Private actors might affect legal regimes in two ways. The first is by influencing the making of public law--national laws or treaties. In this process, "transnational groups can influence state preferences twice: at the negotiation stage and at the ratification or implementation stage, both times with significant advantages of information and access to both domestic and foreign governments." (170) As one observer notes, however, the lobbying is not restricted to national governments:
   It will no longer suffice simply to observe supranational courts,
   such as the ECJ, and international trade organizations, such as the
   WTO and NAFTA, as they regulate one aspect of procedure after
   another, often from narrow vantage points. Otherwise we run the
   risk of yielding control over transnational procedure to those few
   groups and individuals in transnational society that do have access
   to the type of information domestic lawmakers have not cared about
   and thus are learning quickly to play the policy-making game, as
   occurred in early international law. (171)

Liberalism provides an intellectually respectable justification for private actors to increase their influence over public lawmaking processes. (172)

Second, private actors can influence the legal order by advocating for privatization. As one writer observes, "[t]o some extent this work of states is becoming privatized, as is signaled by the growth of international commercial arbitration, and by key elements of the new privatized institutional order for governing the global economy." (173) Private sources of law--the lex mercatoria and its modern incarnations such as Incoterms and the UCP--are ironically the area where nation-states maintain the least amount of sovereignty. This poses some fundamental problems, given that,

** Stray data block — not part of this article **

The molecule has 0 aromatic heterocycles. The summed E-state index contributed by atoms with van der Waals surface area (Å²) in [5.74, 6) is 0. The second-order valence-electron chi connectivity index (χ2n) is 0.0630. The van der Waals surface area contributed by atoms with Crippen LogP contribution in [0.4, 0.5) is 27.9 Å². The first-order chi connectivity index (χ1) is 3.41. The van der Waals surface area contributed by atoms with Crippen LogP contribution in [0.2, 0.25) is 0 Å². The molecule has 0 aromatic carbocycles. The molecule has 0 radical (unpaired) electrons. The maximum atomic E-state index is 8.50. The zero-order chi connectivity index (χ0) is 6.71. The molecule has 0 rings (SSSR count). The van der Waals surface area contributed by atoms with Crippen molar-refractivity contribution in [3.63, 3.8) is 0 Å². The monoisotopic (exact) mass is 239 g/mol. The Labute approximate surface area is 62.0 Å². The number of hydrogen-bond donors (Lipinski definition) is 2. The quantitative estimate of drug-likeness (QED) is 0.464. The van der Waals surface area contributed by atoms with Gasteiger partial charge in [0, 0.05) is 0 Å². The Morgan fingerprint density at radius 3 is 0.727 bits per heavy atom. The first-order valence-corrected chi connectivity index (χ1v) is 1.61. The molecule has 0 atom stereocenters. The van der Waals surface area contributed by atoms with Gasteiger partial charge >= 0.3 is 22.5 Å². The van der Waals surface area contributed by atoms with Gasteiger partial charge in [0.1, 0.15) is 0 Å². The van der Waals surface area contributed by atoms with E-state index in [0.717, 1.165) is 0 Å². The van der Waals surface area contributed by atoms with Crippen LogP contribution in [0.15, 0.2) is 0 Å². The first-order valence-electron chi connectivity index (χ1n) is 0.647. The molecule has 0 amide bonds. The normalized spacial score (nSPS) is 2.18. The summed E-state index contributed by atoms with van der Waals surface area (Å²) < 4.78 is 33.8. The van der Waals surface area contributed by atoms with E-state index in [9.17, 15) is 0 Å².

[T]he legitimacy of a non-territorial transnational law of a
   private law nature that has no state as originator and operates
   more in the manner of public international law still poses some
   fundamental questions for some. In the view of others, the proper
   source of the new lex mercatoria remain so opaque that it cannot
   yet function as a fully fledged system of law. (174)

By contrast, such concerns seem to overwhelm, for example, the application of non-territorial sources of law to deal with environmental, labor, and human rights issues. International trade law, on the other hand, remains relatively unperturbed--if anything, the trend is toward further privatization. (175) A cynic might be forgiven for wondering whether the influence of well-funded private actors might have some bearing on this divergence. (176)

Liberalism, which too often undergirds the transnational project, is thus deeply problematic. The emphasis on publicly unaccountable private actors--those on the right side of Part I's matrix--has fueled a dramatic trend: "the worldwide retreat of state authority and the privatization of functions (including dispute resolution) previously performed only by governments." (177) While transnationalism's founders sought to get beyond the nation-state in an effort to improve welfare, (178) the great irony is that an emphasis on private actors may in fact make things worse since they are democratically unaccountable entities whose interests may not necessarily coincide with the broader public welfare. Given whom it is relying upon to effect change, it becomes altogether unsurprising that transnationalism has not lived up to its billing. (179)

A second major concern with the transnational project is an emphasis on process theory--the notion that "law" will emerge if certain procedural forms are obeyed. At their core, such theories are variations on discourse theory in philosophy, most famously Jurgen Habermas' notion that doctrine can develop through a dialogue between involved parties. (180) The analogy to extensively-studied developments in the domestic context may be instructive. In its heyday during the 1950s and 1960s, the legal process school challenged the inroads of the realists. Process scholars argued that even though particular decision-makers were unreliable or oppressive, the overall process could be legitimized if particular procedures were developed to manage it. (181)